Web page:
The Vultures of Prometheus by Ruth Aylett

Nobody asked us if we liked liver
especially a man’s,
especially a demi-god’s.
Eyes are much tastier,
but we aren’t allowed to blind,
part of the punishment is to see us coming.

And this diet is disgustingly
monotonous, the damn stuff
grows back each night
for our morning edition,
we can never clear the plate;
and he’s so stoic
that he never complains
not so much as a grunt though
you have to assume it hurts
or how would it be a punishment?

Why don’t our divine proprietors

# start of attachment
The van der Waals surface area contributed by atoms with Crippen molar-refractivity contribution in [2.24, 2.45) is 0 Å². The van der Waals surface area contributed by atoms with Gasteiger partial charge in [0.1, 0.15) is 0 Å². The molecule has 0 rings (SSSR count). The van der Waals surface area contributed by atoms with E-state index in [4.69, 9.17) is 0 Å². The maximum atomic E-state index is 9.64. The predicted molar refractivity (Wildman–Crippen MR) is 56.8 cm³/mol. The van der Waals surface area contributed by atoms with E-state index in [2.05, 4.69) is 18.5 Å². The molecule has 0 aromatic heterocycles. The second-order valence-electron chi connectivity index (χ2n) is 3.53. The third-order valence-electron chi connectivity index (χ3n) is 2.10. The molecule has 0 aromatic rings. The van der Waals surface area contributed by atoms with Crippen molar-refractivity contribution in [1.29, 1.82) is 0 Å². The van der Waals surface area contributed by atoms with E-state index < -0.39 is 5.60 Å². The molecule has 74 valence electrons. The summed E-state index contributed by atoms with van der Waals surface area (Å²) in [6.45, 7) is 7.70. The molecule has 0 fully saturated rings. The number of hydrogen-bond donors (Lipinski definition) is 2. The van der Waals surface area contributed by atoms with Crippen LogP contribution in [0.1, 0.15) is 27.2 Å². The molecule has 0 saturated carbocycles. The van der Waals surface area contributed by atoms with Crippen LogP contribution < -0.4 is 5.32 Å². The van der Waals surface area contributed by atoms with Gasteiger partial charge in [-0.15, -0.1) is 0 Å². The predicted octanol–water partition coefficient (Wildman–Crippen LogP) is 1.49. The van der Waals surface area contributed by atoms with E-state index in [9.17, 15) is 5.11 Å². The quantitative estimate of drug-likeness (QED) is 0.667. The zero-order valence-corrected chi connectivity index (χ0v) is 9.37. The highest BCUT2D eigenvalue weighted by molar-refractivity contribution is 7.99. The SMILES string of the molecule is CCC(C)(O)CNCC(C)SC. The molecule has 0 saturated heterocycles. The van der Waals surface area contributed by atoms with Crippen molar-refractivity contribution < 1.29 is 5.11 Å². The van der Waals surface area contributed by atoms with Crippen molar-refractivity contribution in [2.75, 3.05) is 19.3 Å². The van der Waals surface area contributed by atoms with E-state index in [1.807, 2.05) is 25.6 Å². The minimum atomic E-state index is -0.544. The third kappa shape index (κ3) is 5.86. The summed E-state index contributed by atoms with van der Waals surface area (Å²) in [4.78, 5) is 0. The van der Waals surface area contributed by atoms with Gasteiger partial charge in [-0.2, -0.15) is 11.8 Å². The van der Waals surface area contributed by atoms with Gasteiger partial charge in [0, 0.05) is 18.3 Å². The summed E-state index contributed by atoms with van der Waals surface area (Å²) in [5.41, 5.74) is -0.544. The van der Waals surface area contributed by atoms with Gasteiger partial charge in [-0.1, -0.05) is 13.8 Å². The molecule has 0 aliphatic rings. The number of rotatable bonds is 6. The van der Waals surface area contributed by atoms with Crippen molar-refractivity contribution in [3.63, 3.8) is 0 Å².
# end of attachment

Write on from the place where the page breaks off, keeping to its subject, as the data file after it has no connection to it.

do their own dirty work for once?
Are they afraid of taking the blame?
Because yes, they were out of court
on this one, if you ask us.
Which they don’t,
given we are at their beck.

Here’s our protest letter written in blood.
Have us finish the man off or let him go
and give us someone else to tear at.
Not liver, maybe heart?


Ruth Aylett has published widely in magazines and anthologies – including The North, Prole, Interpreter’s House, Agenda, Envoi, Southbank Poetry, Scotoa Extremis and Umbrellas of Edinburgh. Joint author of Handfast (Mother’s Milk 2016), her first single-author pamphlet, Pretty in Pink (4Word), is due out in 2021. For more see